Written by Sean McPheat |
14 May, 2013
Jack Welch has been voted one of the most influential managers of the twentieth century, and the effects of his style is still being felt today.
He was the CEO of General Electric (GE) from 1982 till 2001. To start evaluating his managers, Jack implemented a system of measuring performance based on characteristics that ‘graded’ them against certain criteria.
The criteria he chose were interesting in that they were different from the normal distribution of measurements within business settings. They became known as the 4 ‘E’ and 1 ‘P’ concepts, and we can compare them now to ascertain whether they are still effective in today’s critical sales world.
The first ‘E’ referred to ‘Energy’. High personal energy displayed by the sales manager is vital if their team is to follow the example. The team follow the example set by the manager, and if the energy levels are low, the lethargy is shared among the team. You need to display a hard-working attitude, yes, but the visible energy exuded at the personal level is more important to help the team keep their motivation, spirit and drive at a high level.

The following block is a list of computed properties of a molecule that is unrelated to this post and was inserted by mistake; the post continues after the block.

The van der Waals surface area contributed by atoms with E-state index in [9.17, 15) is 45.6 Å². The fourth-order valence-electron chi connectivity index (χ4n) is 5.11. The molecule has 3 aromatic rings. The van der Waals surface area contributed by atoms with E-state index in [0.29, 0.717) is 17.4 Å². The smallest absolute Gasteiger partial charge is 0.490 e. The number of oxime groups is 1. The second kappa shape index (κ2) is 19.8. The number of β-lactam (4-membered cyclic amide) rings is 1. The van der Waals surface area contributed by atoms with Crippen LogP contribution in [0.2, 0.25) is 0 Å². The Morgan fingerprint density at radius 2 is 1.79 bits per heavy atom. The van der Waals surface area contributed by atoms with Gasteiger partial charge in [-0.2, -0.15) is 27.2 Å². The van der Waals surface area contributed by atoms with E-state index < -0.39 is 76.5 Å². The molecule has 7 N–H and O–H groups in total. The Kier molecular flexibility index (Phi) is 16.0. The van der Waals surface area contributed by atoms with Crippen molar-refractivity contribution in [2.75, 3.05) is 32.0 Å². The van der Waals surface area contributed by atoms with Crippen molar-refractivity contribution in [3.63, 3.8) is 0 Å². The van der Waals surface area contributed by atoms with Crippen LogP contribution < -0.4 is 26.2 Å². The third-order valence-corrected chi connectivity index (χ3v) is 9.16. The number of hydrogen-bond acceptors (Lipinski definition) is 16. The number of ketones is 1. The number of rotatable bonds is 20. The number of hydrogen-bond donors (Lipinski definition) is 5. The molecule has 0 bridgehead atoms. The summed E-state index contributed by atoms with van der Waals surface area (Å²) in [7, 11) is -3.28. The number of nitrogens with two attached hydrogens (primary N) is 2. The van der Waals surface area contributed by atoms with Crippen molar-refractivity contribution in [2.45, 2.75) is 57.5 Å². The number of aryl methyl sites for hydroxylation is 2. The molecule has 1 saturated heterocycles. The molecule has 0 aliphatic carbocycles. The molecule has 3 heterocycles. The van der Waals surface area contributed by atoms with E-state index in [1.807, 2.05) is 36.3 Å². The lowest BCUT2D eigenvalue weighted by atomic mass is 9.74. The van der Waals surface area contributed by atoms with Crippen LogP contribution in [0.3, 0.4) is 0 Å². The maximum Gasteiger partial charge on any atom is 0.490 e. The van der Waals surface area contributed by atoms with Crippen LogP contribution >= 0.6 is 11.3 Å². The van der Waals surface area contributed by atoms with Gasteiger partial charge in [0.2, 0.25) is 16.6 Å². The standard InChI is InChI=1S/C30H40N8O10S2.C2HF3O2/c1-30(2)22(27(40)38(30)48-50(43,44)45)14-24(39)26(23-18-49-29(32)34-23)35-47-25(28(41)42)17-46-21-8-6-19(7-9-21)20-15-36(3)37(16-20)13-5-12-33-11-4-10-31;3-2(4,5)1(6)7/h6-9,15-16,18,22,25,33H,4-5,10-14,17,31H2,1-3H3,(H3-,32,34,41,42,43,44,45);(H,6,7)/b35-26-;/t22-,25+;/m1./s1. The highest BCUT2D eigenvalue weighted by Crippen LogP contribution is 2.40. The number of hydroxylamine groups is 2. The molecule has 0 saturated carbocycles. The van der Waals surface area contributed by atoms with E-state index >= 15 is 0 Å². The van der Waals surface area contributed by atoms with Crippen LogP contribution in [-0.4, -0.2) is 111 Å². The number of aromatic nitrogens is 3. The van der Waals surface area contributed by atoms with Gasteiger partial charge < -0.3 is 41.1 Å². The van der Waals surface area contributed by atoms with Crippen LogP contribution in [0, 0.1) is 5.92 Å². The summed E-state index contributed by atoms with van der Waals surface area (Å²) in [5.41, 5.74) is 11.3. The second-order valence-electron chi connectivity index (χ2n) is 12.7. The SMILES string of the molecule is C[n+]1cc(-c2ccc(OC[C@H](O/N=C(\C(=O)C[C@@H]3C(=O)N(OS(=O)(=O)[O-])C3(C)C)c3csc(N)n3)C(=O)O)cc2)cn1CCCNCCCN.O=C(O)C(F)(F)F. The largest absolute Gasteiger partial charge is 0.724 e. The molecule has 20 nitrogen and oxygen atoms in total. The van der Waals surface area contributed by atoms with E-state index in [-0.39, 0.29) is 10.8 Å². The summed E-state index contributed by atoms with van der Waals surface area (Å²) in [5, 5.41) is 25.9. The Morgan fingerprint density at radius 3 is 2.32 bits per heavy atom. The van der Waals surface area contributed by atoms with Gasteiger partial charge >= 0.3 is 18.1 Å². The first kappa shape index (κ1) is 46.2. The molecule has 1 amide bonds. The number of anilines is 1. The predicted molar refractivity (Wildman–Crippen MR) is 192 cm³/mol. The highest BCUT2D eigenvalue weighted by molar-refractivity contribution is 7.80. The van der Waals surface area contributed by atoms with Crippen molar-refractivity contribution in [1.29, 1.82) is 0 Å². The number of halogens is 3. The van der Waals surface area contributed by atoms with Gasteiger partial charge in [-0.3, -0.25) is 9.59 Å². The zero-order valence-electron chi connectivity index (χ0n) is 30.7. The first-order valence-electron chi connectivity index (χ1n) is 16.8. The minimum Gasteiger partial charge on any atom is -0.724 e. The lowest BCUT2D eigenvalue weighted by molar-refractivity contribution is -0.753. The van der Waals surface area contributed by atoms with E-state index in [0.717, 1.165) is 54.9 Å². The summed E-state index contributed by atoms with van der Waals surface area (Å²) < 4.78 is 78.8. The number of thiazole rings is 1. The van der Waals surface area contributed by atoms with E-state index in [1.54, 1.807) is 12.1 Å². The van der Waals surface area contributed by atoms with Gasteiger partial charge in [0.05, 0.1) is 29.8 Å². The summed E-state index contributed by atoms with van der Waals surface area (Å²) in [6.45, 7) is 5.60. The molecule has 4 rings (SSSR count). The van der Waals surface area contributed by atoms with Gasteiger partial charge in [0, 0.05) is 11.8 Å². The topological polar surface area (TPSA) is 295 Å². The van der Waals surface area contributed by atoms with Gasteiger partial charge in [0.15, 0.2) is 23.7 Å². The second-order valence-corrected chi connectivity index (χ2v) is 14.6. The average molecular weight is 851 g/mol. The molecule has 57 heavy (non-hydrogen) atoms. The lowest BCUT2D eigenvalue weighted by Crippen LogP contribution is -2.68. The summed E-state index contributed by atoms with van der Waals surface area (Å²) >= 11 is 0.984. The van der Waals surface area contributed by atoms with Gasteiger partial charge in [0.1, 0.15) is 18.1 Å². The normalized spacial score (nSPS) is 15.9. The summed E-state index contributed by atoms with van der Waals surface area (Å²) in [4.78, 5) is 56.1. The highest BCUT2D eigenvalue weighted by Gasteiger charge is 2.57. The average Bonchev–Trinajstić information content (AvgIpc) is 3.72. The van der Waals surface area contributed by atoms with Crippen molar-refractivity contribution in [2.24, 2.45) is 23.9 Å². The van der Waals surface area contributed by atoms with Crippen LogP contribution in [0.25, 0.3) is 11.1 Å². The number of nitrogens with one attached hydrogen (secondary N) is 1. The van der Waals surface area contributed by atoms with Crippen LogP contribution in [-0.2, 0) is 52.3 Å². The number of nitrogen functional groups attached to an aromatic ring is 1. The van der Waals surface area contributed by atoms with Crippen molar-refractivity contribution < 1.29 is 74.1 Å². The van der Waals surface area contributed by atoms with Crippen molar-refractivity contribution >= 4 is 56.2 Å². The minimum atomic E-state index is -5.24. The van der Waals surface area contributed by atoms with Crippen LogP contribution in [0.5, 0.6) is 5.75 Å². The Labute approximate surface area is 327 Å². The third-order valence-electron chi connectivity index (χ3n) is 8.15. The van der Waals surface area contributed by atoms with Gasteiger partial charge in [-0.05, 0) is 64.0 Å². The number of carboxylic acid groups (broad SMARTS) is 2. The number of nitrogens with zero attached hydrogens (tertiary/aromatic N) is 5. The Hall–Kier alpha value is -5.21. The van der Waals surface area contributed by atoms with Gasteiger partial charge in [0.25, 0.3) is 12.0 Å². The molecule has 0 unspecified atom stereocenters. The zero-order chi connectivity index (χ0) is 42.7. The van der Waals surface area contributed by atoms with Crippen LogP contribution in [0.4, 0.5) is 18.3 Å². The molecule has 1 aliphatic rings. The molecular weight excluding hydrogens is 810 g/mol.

The second ‘E’ is related to the fact that you need to ‘Energise others‘. Naturally, you can’t do this if you don’t show energy yourself, so it’s imperative that you set the lead and example. This creates momentum for the effect of energising others to be put into place.
The third ‘E’ refers to what Welch called ‘the Edge‘. This was defined as the taking tough decisions without flinching, understanding what needed to be done and when. He recommended that, when decisions needed to be made, they were considered, determined and then acted upon. Managers who have the edge show their teams what need to be done and actively get on with them.
The fourth ‘E’ drove people to the top of the pile. Welch referred to it as ‘Execution‘ and considered it to be the most important of the four, or at least the catalyst for the other three to be effective. It requires a manager to be proactive, identifying where things are going wrong and formulating plans before they have an impact on results. The Execution manager recognises how he or she should take ownership of the matter before they have to make excuses for failure.
And the ‘P’ stood for ‘Passion’. Welch referred to having passion as the essential quality that kept the four ‘E’s working well. Without the drive, the motivation, the passion for excellence, managers fall at the first obstacle.
So, there you have the five key components that Welch stated were needed for top performing sales managers. I don’t believe anything has changed since his day and recommened we all follow that advice.
Before I sign off, here are some more tips on becoming a great sales person: